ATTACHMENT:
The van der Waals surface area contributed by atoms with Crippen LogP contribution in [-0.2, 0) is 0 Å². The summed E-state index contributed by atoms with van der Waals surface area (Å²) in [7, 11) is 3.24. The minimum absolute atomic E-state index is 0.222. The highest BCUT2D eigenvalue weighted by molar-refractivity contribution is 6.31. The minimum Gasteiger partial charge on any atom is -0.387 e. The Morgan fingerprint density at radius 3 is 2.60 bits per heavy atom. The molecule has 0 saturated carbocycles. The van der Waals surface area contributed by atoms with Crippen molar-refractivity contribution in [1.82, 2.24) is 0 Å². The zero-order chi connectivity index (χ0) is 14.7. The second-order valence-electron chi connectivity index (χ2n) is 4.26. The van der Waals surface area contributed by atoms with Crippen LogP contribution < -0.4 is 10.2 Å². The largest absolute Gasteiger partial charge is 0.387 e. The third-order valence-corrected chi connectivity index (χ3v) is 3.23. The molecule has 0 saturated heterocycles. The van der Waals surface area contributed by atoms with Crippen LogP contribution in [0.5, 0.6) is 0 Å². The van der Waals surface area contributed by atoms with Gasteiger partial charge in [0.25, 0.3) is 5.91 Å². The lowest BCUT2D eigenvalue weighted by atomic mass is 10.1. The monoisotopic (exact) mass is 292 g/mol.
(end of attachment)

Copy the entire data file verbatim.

The van der Waals surface area contributed by atoms with Crippen LogP contribution in [-0.2, 0) is 0 Å². The summed E-state index contributed by atoms with van der Waals surface area (Å²) in [7, 11) is 3.24. The minimum absolute atomic E-state index is 0.222. The highest BCUT2D eigenvalue weighted by molar-refractivity contribution is 6.31. The minimum Gasteiger partial charge on any atom is -0.387 e. The Morgan fingerprint density at radius 3 is 2.60 bits per heavy atom. The molecule has 0 saturated carbocycles. The van der Waals surface area contributed by atoms with Crippen molar-refractivity contribution in [1.82, 2.24) is 0 Å². The zero-order chi connectivity index (χ0) is 14.7. The second-order valence-electron chi connectivity index (χ2n) is 4.26. The van der Waals surface area contributed by atoms with Crippen LogP contribution < -0.4 is 10.2 Å². The largest absolute Gasteiger partial charge is 0.387 e. The third-order valence-corrected chi connectivity index (χ3v) is 3.23. The molecule has 0 saturated heterocycles. The van der Waals surface area contributed by atoms with Crippen LogP contribution in [0.5, 0.6) is 0 Å². The van der Waals surface area contributed by atoms with Gasteiger partial charge in [0.25, 0.3) is 5.91 Å². The lowest BCUT2D eigenvalue weighted by atomic mass is 10.1. The monoisotopic (exact) mass is 292 g/mol.